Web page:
Date of Award


Document Type


Degree Name

Doctor of Business Administration (DBA)


School of Business

First Advisor

David Tucker, Ph.D.

Second Advisor

Chengping Zhang, Ph.D.

Third Advisor

Paul Shelton, Ph.D.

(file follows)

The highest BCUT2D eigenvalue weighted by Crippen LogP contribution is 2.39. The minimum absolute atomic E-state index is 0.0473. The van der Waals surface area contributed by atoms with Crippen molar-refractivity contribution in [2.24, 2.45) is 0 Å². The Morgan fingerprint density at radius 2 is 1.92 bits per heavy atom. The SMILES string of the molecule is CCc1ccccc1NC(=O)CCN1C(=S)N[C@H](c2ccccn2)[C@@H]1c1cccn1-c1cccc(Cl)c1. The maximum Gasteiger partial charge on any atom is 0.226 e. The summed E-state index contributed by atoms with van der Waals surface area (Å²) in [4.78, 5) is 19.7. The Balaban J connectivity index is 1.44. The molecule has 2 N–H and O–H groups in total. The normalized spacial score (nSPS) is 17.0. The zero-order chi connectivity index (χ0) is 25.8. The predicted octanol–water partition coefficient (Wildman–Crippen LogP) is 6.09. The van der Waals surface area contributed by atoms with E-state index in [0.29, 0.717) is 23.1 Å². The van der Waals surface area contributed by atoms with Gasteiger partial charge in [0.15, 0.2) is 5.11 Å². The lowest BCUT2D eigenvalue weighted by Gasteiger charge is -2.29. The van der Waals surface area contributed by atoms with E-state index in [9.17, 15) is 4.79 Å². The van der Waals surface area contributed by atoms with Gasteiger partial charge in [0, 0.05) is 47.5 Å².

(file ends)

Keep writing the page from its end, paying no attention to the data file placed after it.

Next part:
Charitable organizations are significant contributors to the U.S. economy, and Americans invest billions of dollars into these organizations through their donations. Without these organizations, additional pressure would be placed on governmental agencies to provide certain services or those services would not be provided at all, indicating that these organizations’ long-term survival is necessary. In 1991, Tuckman and Chang published the seminal work on the financial vulnerability of nonprofit organizations and presented a model that describes a financially vulnerable organization. Subsequent studies of this model indicate that the model is predictive; however, those studies did not utilize an actual financial shock. This study tests the predictive ability of the Tuckman-Chang model by applying it to charitable organizations that survived and did not survive the Great Recession, an economic event that negatively affected the charitable sector. Charitable organizations listed in the 2006 IRS Statistics of Income Exempt Organizations Sample File (SOI), hosted by the National Center for Charitable Statistics (NCCS) Data Archive, were compared to those listed in the 2011 IRS SOI File. The organizations listed in both files were considered to have survived the Great Recession and those not listed in the 2011 IRS SOI File were considered to have not survived the Great Recession. The Tuckman-Chang model was applied to all organizations listed in the 2006 SOI file to classify them as financially not-at-risk, at-risk, and severely-at-risk. A second model was developed by adding the debt ratio to the original Tuckman-Chang model. It was applied to the organizations listed in the 2006 SOI file, resulting in a new list of organizations classified as not-at-risk, at-risk, and severely-at-risk. Binary logistic regression was utilized to test the relationship between the classifications of financially at-risk and financially severely-at-risk and organization survival of the Great Recession. Regression results indicate that both models can predict the survival of a charitable organization.